How is scientific cooperation between the EU and Russia organised?

Science and technology cooperation is coordinated by the Joint S&T Cooperation Committee and EU-Russia thematic working groups established under the Cooperation Agreements. The joint working groups meet regularly to discuss potential research topics of mutual interest for joint actions in common scientific and technological priority areas.

The trilateral EU-Russia Dialogue on Space Cooperation between the European Commission, the European Space Agency, and the Federal Space Agency of the Russian Federation oversees cooperation in the areas of Satellite Systems (in particular Earth Observation, Satellite Communication and Satellite Navigation) and Space Science and Technology (in particular Fundamental Space Sciences and Applied Space Sciences). Russia and the EU also collaborate within the framework of the Group of Senior Officials (GSO) on global research infrastructures.

Global research infrastructures

A key area of Russia-EU S&T cooperation involves the development of global research infrastructures, including the large-scale ‘mega-science’ projects. For example, Russia and the EU are cooperating in the development of the EU X-ray Free-Electron Laser (XFEL), the Facility for Antiproton and Ion Research (FAIR), the International Thermonuclear Experimental Reactor (ITER) and the European Organisation for Nuclear Research (CERN).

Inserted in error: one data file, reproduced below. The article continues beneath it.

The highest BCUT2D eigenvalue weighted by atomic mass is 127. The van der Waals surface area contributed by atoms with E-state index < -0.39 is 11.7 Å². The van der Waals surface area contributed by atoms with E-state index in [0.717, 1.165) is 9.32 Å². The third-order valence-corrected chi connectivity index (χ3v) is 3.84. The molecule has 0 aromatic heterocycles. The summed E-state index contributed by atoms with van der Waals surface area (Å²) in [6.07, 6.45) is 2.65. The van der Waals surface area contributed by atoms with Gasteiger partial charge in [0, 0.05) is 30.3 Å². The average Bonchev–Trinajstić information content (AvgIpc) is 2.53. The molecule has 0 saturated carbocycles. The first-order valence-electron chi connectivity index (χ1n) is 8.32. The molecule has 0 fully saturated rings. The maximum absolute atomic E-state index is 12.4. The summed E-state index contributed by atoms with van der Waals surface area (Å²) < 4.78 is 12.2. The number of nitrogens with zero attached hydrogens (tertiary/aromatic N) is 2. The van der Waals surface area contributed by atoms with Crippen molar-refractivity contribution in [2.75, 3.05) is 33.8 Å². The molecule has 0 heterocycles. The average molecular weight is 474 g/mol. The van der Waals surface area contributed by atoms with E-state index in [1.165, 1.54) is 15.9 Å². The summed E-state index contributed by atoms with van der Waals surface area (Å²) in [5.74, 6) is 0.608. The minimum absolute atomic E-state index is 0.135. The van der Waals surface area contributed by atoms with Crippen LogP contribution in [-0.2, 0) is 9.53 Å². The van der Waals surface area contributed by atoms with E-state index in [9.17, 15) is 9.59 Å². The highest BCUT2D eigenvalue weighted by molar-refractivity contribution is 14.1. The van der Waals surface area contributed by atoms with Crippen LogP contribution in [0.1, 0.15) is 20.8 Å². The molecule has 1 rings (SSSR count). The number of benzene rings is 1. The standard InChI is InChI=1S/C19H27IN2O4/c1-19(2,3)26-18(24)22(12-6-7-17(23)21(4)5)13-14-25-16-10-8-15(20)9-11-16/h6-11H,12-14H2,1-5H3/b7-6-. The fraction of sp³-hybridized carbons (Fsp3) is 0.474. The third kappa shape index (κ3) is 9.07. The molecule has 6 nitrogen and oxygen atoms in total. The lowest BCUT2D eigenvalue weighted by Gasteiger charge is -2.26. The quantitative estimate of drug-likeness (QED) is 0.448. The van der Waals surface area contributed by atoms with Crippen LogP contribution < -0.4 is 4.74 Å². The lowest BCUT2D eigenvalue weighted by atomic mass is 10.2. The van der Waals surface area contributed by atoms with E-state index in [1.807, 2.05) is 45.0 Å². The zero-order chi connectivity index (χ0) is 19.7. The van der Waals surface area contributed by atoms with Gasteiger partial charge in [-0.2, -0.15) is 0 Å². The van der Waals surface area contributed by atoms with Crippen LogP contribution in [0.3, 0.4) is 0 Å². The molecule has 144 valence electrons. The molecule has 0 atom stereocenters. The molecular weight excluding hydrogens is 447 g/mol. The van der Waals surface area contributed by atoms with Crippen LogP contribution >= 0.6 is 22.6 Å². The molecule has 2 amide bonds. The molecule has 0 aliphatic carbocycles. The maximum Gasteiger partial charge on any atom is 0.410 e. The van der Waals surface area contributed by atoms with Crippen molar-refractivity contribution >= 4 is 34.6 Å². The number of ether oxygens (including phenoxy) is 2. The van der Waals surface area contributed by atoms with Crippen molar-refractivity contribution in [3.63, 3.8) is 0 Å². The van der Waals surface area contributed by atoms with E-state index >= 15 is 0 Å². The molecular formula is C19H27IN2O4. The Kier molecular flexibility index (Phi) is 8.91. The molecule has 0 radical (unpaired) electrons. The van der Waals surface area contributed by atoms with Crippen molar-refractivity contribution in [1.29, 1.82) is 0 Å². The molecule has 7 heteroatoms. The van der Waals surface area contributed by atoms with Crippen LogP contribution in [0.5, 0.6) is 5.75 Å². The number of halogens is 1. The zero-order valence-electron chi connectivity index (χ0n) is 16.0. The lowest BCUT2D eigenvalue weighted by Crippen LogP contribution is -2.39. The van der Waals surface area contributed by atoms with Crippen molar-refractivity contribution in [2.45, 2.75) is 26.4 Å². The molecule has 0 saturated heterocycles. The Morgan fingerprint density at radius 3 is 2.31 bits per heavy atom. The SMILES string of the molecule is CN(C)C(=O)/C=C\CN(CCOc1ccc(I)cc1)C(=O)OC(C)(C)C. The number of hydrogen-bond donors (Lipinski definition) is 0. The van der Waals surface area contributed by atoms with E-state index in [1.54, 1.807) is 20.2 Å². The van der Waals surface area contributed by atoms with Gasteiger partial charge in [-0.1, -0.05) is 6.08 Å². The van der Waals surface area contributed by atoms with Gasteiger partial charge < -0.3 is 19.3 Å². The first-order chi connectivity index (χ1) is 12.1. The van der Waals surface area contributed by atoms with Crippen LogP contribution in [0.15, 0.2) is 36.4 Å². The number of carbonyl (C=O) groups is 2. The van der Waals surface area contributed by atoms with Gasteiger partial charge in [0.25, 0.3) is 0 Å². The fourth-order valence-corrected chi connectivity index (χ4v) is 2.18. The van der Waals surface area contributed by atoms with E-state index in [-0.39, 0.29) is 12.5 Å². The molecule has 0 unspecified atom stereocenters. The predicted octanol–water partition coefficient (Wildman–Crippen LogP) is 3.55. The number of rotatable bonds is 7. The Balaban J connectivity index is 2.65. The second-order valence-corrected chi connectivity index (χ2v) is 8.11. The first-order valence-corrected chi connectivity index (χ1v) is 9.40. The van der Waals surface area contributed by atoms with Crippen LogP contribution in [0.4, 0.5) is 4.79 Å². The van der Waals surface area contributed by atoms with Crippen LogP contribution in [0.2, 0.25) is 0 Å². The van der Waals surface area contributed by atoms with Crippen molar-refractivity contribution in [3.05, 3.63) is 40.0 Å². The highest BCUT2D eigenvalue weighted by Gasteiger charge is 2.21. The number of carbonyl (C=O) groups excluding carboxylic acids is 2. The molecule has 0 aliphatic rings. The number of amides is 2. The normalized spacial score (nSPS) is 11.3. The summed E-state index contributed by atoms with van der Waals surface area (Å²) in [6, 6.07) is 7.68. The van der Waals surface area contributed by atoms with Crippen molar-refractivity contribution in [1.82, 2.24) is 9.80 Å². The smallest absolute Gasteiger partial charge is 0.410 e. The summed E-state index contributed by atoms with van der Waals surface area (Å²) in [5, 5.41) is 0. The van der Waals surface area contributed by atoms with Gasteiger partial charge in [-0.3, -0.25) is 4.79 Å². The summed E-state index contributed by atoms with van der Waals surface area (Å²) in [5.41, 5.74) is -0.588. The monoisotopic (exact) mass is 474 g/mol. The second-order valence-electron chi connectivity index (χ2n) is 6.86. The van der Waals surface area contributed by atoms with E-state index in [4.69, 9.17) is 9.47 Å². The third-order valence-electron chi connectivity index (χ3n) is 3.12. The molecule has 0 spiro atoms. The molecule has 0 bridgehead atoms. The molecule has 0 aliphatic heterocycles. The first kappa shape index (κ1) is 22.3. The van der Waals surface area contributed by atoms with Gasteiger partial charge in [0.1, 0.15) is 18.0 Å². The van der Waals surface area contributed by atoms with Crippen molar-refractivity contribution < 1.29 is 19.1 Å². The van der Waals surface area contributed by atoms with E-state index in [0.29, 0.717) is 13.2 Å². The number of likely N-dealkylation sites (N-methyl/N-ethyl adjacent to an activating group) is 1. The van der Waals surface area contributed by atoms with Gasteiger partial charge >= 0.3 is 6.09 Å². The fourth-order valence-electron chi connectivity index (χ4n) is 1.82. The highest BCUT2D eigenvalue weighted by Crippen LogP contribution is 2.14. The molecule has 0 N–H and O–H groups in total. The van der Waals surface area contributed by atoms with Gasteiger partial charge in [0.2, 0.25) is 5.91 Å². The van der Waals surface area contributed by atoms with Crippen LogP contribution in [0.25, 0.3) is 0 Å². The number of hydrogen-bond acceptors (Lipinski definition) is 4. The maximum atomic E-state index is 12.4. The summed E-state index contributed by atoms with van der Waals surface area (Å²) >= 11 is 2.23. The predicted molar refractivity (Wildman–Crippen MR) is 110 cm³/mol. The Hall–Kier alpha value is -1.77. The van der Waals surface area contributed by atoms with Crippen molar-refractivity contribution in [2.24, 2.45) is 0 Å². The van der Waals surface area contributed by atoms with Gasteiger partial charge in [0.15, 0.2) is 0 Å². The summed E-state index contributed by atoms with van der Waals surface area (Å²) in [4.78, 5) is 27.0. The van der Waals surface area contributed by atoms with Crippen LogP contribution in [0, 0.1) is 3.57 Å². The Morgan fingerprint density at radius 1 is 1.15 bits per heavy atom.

EU–Russia S&T cooperation in figures

Russian entities are very active participants in the EU’s framework programmes for research and technological development. The Russian Federation has been the most successful international partner in the EU 7th Framework Programme, both in terms of budget and number of participations. 273 different Russian institutions have recorded 459 participations in 298 projects, receiving €64 million in EU financing. Half of Russia’s participations are from research organisations based in Russia’s regions. Nearly 20% are from industry and the private sector.

The participation of Russian citizens in EU mobility programmes has been equally impressive. Between 2007 and 2013, Marie-Skłodowska Curie Actions funded nearly 350 Russian researchers coming to Europe. In recognition of the quality of Russian research, 25 European Research Council (ERC) grants have also been won by Russian nationals: 18 in the area of physical sciences, four in social sciences and humanities, and three in life sciences. Of these, 17 grantees hold a Starting grant – for young, early-career top researchers – and eight hold an Advanced grant – for senior research leaders. They are hosted by research institutions in the UK (6 grantees), France (4), Germany (4), Switzerland (3), the Netherlands (2), Sweden (2), Austria (1), Belgium (1), Spain (1) and Norway (1).

One of these researchers is Dr Konstantin Novoselov, who holds British and Russian citizenship. He received an ERC grant in 2007 for his project on graphene, the one-atom-thick crystal with unusual properties that is tipped for a number of future applications in electronics and photonics. He was also awarded the Nobel Prize in Physics in 2010 together with Andre Geim, for their "ground-breaking experiments regarding the two-dimensional material graphene" (read more here). Both work at the University of Manchester in the United Kingdom.